The Case For A Rapid Economic Rebound In 2021
- Major stock indexes have set 32 record highs in 2021 so far. The market often looks six months ahead, so it sees a robust first half.
- Retail sales were up 5.3% MoM in January, after economists expected only 1.2% growth. Consumers are flush with cash, ready to spend when the coast is clear. The personal savings rate was 13.7% in December, almost double the 7.6% rate a year ago.
- Q4 2020 GDP was just upgraded to +4.1% (annualized and after inflation), and the Atlanta Fed's GDPNow real-time model sees +9.6% growth for Q1 2021, more than double its forecast of 4.5% on February 10.
By Gary Alexander
Until last Thursday, the stock market was practically shouting in our doubting ears: "There's a big recovery coming!" But we haven't believed it. We have doubted the market's rapid rise, saying it is "overbought" and clearly in a manic state, ripe for a correction. But maybe the market is right.
Major stock indexes have set 32 record highs in 2021 so far, including last Wednesday's 424-point surge in the Dow, breaching 32,000 at 1:45 pm before falling 1000 points Thursday and Friday. Even if that is the start of a much-needed breather, the market often looks six months ahead, so it sees a robust first half.
One analyst making such a case is Ethan Harris, an economist at Bank of America Global Research. In "Fasten your seatbelts - The case for a roaring economic recovery," Harris lists four ways in which this recovery should be faster than 2009, according to a summary by Yahoo Finance reporter Myles Udland:
- The stimulus in 2009 was late, small and faded too fast. Today's stimulus has been timely, huge and very persistent.
- In a COVID-19 world, much of the stimulus effect has been deferred until the economy reopens.
- The COVID-19 crisis should leave much smaller economic scars than the biggest banking and real estate crisis in modern history (in 2008).
- Household balance sheets were deeply damaged in the last cycle; they are in great shape today.
In addition, according to the Congressional Budget Office (CBO), the economy did not reach full employment after the 2008-09 recession until 2017 - almost eight years later, but Harris says, "This time we expect full employment by 3Q 2022, or nine quarters into the recovery. Fasten your seatbelts."
The year is already off to a torrid start. Retail sales were up 5.3% in January, month over month, after economists expected only 1.2% growth. Sales of existing homes rose 0.6% after economists polled by Reuters forecasted a 1.5% decline in January. The 12-month year-over-year sales total is +23.7% to 6.7 million units. The median price is up 14.8% y/y. The real estate market is extremely tight. At January's pace, it would take under two months to exhaust the current inventory (6-7 months is normal).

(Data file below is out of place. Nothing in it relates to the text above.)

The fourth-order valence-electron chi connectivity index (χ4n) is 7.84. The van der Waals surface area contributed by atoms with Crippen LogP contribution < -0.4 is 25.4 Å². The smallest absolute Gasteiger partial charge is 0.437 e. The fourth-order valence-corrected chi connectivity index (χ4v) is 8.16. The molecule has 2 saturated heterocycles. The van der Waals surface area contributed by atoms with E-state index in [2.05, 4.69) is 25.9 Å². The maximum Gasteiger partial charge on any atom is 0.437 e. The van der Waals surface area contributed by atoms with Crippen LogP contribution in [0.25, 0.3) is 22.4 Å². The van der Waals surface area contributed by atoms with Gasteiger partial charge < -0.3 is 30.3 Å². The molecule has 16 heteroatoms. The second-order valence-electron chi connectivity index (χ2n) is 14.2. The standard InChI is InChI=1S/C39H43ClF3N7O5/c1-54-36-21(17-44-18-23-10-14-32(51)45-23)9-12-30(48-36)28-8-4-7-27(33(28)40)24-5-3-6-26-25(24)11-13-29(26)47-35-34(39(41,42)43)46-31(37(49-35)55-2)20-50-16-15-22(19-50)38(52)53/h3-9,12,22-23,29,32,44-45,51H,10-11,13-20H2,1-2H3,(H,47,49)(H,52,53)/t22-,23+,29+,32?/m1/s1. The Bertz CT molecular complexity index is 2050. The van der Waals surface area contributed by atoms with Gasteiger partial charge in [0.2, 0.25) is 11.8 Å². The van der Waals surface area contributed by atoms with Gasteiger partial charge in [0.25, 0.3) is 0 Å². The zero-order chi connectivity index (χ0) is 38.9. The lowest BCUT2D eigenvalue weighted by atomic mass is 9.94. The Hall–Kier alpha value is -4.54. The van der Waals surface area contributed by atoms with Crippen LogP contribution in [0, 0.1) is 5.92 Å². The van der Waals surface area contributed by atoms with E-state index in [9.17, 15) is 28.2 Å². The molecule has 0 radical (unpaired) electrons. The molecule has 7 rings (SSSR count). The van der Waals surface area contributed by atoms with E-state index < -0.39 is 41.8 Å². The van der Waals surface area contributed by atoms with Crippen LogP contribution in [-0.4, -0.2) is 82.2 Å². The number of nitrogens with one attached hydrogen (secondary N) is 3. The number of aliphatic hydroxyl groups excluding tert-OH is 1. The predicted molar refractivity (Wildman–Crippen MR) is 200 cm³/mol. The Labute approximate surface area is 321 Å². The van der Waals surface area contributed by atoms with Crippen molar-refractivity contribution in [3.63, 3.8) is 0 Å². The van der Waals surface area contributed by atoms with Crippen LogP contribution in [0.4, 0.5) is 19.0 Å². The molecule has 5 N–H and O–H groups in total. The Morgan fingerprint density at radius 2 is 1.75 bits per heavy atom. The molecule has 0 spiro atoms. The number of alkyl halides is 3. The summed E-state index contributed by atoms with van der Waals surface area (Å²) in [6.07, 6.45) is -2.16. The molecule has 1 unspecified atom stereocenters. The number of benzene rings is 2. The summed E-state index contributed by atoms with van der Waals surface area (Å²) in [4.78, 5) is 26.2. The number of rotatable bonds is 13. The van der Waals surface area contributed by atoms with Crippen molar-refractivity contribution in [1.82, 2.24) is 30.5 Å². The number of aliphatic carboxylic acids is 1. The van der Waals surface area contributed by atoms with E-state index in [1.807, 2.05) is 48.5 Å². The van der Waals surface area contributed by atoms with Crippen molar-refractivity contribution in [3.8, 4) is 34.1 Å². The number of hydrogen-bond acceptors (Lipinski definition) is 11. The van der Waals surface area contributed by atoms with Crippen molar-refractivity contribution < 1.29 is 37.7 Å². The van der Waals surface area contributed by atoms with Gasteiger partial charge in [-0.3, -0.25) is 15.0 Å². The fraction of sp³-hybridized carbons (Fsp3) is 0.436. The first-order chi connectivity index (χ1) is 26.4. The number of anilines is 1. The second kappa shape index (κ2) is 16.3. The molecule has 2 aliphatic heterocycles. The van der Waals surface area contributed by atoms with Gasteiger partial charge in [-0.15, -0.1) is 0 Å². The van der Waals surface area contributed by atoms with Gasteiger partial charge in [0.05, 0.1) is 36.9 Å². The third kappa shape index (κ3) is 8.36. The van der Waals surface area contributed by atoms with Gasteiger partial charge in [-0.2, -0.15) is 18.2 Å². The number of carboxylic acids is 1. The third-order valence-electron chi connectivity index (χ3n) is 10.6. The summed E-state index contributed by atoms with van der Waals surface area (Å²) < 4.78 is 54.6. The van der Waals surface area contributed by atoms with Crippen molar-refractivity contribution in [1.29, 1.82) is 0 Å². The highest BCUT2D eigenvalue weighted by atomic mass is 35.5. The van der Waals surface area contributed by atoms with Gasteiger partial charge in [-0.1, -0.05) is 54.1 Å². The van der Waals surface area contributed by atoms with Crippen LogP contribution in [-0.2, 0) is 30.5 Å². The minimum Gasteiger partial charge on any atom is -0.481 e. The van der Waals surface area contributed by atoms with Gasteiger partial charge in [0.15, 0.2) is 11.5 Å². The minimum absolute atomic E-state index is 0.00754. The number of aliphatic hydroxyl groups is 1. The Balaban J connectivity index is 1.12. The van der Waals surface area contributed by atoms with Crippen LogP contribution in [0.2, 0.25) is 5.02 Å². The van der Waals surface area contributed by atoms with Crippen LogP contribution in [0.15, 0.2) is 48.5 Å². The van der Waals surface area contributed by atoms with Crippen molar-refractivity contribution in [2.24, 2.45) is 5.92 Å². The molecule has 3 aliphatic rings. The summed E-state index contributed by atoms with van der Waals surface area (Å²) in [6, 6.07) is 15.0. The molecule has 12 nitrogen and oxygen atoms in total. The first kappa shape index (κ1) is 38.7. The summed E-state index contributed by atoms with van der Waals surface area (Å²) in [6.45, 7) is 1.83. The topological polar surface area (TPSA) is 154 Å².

Fourth-quarter 2020 GDP was just upgraded to +4.1% (annualized and after inflation), and the Atlanta Fed's GDPNow real-time model sees +9.6% growth for the first quarter of 2021, more than double its forecast of 4.5% on February 10. Industrial production is up 17.4% since last April's low, and its manufacturing component is up 23.8% from the April low and down only 1% year over year. Industrial metals, particularly copper, are a key barometer of industrial recovery, and they are pointing sharply up.
Graphs are for illustrative and discussion purposes only. Please read important disclosures at the end of this commentary.
Turning to stocks, corporations have become lean and mean (productive) with expanding profit margins. With nearly 90% of S&P 500 companies having reported their revenues and earnings for Q4-2020, sales have beaten expectations by 2.9% and earnings have beaten estimates by 17.3%. An amazing 81% of the reporting companies have delivered positive earnings surprises, and 75% have beaten revenue forecasts.
Consumers have paid off much of their debt and are flush with cash, ready to spend when the coast is clear. Economist Ed Yardeni reports that consumer credit is 118% lower y/y as of last December. The personal savings rate was 13.7% in December, almost double the 7.6% rate a year ago. Let's go shopping!
All content above represents the opinion of Gary Alexander of Navellier & Associates, Inc.
Disclaimer: Please click here for important disclosures located in the "About" section of the Navellier & Associates profile that accompany this article.
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